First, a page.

South Africa’s Finance Minister Enoch Godongwana delivered his maiden Medium Term Budget Policy Statement (MTBPS) on 11 November 2021. As expected, he closely followed the fiscal consolidation and growth stimulation trajectory that was initiated by his predecessor, Tito Mboweni. Indeed, Godongwana stated, “The MTBPS charts a course that demonstrates government’s unflinching commitment to fiscal sustainability, enabling long-term growth by narrowing the budget deficit and stabilising debt.”1
While the economy is expected to rebound at a rate of 5.1% in 2021, this is largely due to base effects following the 6.4% contraction in 2020. From a sectoral perspective, mining and manufacturing grew 25.2% and 17% respectively, year on year, in the first half of 2021. The agricultural sector also saw strong growth over the same period, expanding by 8.3%.
Growth during the second half of 2021 is expected to be less impressive, with public violence and the third wave of the pandemic adversely affecting the manufacturing, wholesale and retail, restaurants, hospitality and recreation sectors. Nonetheless, the South African economy is projected to return to pre-pandemic levels a full year earlier than previously expected, with the outlook for the local economy bolstered by improved global conditions.2
Looking ahead, the uptake of the government’s vaccination drive will partly determine the degree of economic recovery. So too will the government’s reformation efforts, which – as per the updates provided in the MTBPS – are focussed on the electricity, transport, tourism, water, telecommunications and infrastructure sectors. The degree of success in these reforms will have long-lasting effects on the South African economic outlook.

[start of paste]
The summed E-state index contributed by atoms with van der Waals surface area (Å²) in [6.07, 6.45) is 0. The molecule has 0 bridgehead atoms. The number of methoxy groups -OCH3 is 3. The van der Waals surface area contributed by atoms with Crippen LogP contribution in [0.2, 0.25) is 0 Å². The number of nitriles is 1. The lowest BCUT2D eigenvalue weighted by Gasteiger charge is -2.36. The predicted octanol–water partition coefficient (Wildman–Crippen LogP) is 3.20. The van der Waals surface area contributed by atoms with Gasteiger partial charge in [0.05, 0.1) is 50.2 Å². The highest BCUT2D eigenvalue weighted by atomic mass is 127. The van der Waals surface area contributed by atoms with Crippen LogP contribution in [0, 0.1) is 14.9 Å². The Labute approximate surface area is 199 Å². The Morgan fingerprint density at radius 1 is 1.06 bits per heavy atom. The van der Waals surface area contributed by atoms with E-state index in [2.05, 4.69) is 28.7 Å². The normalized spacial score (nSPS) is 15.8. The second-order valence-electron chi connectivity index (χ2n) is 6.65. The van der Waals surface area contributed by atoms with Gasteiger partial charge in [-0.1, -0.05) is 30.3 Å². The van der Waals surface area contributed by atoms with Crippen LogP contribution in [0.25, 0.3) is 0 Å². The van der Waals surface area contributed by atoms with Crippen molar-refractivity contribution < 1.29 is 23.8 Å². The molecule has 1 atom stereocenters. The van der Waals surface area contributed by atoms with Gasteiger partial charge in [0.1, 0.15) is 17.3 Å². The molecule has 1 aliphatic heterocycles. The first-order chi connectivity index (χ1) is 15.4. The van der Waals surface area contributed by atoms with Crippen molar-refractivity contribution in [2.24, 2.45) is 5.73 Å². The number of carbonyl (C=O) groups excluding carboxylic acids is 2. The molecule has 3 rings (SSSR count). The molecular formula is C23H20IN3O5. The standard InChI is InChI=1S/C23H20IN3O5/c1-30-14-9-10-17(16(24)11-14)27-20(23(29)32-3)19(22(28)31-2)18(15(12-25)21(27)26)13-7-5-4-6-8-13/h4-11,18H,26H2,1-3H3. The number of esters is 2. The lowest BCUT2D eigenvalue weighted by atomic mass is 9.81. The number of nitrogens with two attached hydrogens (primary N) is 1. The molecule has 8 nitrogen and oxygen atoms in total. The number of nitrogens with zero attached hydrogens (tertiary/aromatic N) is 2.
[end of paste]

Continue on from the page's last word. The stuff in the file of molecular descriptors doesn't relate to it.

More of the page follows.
Yet, the economy still faces considerable challenges, with the ongoing fallout from the pandemic exacerbating structural constraints such as inadequate and unreliable electricity supply. The MTBPS once again outlines that electricity supply constraints “are a drag on growth” and “will continue to limit the speed and durability of the recovery and long-term growth.”3 Global factors, such as monetary policy changes from the major central banks due to changes in inflation outlook, will add uncertainty to South Africa’s recovery.
Consequently, the National Treasury expects the economy to grow by an average of only 1.7% per annum over the next three years, with the weaker growth outlook reflecting South Africa’s pre-pandemic struggles with structural weaknesses.4
Of further concern in the immediate term is the rising inflationary pressure expected both globally and locally, which is likely to erode consumer pockets. Deloitte’s research, released in October 2021, showed that South African consumers – despite feeling safer and optimistic that their financial position will improve over the next three years – are particularly concerned about price rise in everyday purchases, making upcoming payments, and about the amount of money saved.5
On a more positive note, Godongwana revised up the government’s revenue expectations for the 2021–22 fiscal year to 1.5 trillion rand, compared to 1.4 trillion rand during the 2021 Budget in February. The upward revisions were largely because of unexpected mining tax windfalls due to higher commodity prices. As a result, the budget deficit is expected to be 7.8% of GDP in 2021–22, with further consolidation efforts to see the deficit narrow to 4.9% by 2024–25.6
It is important that government begins to look ahead and beyond the response to the COVID-19 pandemic. Keeping in mind that fiscal consolidation and stabilising debt levels will remain a priority over the medium term, the government will face growing pressure to refocus on the vast levels of poverty and inequality prevalent across the country.